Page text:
The Plague of the Zombies (1966) Review

The Plague of the Zombies (1966) film still


A nifty restoration of this lesser-known, Hammer horror zombie picture from 1966.

If sideburns maketh the man, then it’s quite clear that creepy Cornish country squire Clive Hamilton (John Carson) is up to something iffy, sporting as he does a pair of cheek-invading sideys that resemble hulking lightning bolts. In the basement of his lavish stack, Clive has a cosy little Voodoo set-up, where a trio of Haitian drummers hold a beat for his ritualistic incantations where small clay figurines are slathered in blood and unsuspecting locals are transformed into the walking dead.

Enter André Morell’s heroically mustachioed professor of medicine, James Forbes, who’s summoned to this suppurating English backwood to help his young charge Peter (Brook Williams) figure out what’s behind this strange spate of unexplained deaths. All that stands in their way are numerous suspicious, gap-toothed, lager-swilling yokels and a strange gang of neatly turned-out but suspiciously aggressive fox hunters who come across like the rural equivalent to Anthony Burgess’s Droogs

John Gilling’s ghoulish, 1966 Hammer effort receives its re-release as part of StudioCanal’s Made In Britain season, and it’s a curious if not-altogether barnstorming fragment of our national horror heritage. While it’s exceptional for prefiguring zombie lodestone Night of the Living Dead by some two years, it’s a much more quaint movie, expending its energies on the mechanics of plot and motivation rather than making the film particularly suspenseful or the concept particularly terrifying.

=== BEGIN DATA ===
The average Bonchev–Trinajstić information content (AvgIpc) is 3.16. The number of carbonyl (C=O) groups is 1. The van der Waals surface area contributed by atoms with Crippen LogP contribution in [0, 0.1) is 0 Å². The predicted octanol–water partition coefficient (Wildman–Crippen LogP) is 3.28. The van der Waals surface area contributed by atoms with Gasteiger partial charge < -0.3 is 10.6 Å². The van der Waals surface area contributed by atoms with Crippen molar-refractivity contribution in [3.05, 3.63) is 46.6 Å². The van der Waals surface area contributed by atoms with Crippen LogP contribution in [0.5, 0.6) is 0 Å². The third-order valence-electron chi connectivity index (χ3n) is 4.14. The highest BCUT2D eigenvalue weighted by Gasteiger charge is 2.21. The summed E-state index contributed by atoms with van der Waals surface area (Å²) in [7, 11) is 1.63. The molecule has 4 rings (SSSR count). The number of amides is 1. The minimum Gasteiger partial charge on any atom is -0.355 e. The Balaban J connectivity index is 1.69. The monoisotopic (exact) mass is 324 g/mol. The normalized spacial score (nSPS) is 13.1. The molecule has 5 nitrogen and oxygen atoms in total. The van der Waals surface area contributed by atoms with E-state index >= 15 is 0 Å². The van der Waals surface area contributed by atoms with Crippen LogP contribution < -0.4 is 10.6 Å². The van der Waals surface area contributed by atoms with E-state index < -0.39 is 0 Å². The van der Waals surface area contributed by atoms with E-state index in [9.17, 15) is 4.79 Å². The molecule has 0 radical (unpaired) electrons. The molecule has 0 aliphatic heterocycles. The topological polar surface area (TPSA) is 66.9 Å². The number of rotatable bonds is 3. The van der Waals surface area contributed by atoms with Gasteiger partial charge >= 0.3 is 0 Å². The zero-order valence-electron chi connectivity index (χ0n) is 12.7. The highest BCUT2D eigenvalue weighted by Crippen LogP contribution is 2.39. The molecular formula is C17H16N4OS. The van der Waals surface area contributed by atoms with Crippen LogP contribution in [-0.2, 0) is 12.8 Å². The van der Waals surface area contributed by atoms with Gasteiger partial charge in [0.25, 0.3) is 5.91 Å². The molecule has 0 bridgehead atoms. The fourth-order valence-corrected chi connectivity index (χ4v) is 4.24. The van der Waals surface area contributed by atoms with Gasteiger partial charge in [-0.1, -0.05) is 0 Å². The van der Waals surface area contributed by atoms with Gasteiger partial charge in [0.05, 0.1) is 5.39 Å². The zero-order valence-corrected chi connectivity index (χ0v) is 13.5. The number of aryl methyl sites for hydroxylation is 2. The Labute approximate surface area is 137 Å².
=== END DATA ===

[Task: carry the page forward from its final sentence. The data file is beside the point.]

Unlike Hammer’s famous Dracula, charismatically played by Christopher Lee, there’s little reason here for the identity of the evildoer to be revealed so early on, meaning the act of viewing the film is simply a case of waiting for things to fall into place.

That said, there are numerous effective sequences, such as when Peter’s wife wanders off in a trance to meet her fate by the entrance to an abandoned tin mine, or Forbes first stand-off with Hamilton’s ever-expanding army of zombie minions. The monster make-up is cheap, but does the trick, and there’s even one zombie in the climactic set-to with a full-on white head mask which looks exactly like Halloween’s Michael Myers.

Without spoiling the film for those who haven’t seen it, there’s a fascinating twist close to the end when you discover why Hamilton has undertaken this project of mass resurrection. This upgrades the film from being a simple gothic tale of the unexplained to a puckish lament on the impending death of British industry.

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